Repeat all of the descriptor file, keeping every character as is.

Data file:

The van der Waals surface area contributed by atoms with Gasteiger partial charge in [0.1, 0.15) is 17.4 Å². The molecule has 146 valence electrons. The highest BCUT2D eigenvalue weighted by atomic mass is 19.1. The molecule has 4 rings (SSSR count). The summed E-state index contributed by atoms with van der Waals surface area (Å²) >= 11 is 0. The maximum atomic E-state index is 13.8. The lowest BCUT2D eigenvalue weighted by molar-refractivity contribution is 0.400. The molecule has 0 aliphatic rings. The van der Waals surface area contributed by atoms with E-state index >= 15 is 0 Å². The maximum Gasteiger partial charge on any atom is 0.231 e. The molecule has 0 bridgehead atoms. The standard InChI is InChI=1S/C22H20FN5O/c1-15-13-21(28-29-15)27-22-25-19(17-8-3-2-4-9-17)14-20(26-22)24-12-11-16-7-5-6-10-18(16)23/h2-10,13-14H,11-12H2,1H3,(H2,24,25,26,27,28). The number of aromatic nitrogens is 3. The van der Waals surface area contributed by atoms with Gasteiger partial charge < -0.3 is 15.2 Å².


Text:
The van der Waals surface area contributed by atoms with Gasteiger partial charge in [0.1, 0.15) is 17.4 Å². The molecule has 146 valence electrons. The highest BCUT2D eigenvalue weighted by atomic mass is 19.1. The molecule has 4 rings (SSSR count). The summed E-state index contributed by atoms with van der Waals surface area (Å²) >= 11 is 0. The maximum atomic E-state index is 13.8. The lowest BCUT2D eigenvalue weighted by molar-refractivity contribution is 0.400. The molecule has 0 aliphatic rings. The van der Waals surface area contributed by atoms with E-state index >= 15 is 0 Å². The maximum Gasteiger partial charge on any atom is 0.231 e. The molecule has 0 bridgehead atoms. The standard InChI is InChI=1S/C22H20FN5O/c1-15-13-21(28-29-15)27-22-25-19(17-8-3-2-4-9-17)14-20(26-22)24-12-11-16-7-5-6-10-18(16)23/h2-10,13-14H,11-12H2,1H3,(H2,24,25,26,27,28). The number of aromatic nitrogens is 3. The van der Waals surface area contributed by atoms with Gasteiger partial charge < -0.3 is 15.2 Å².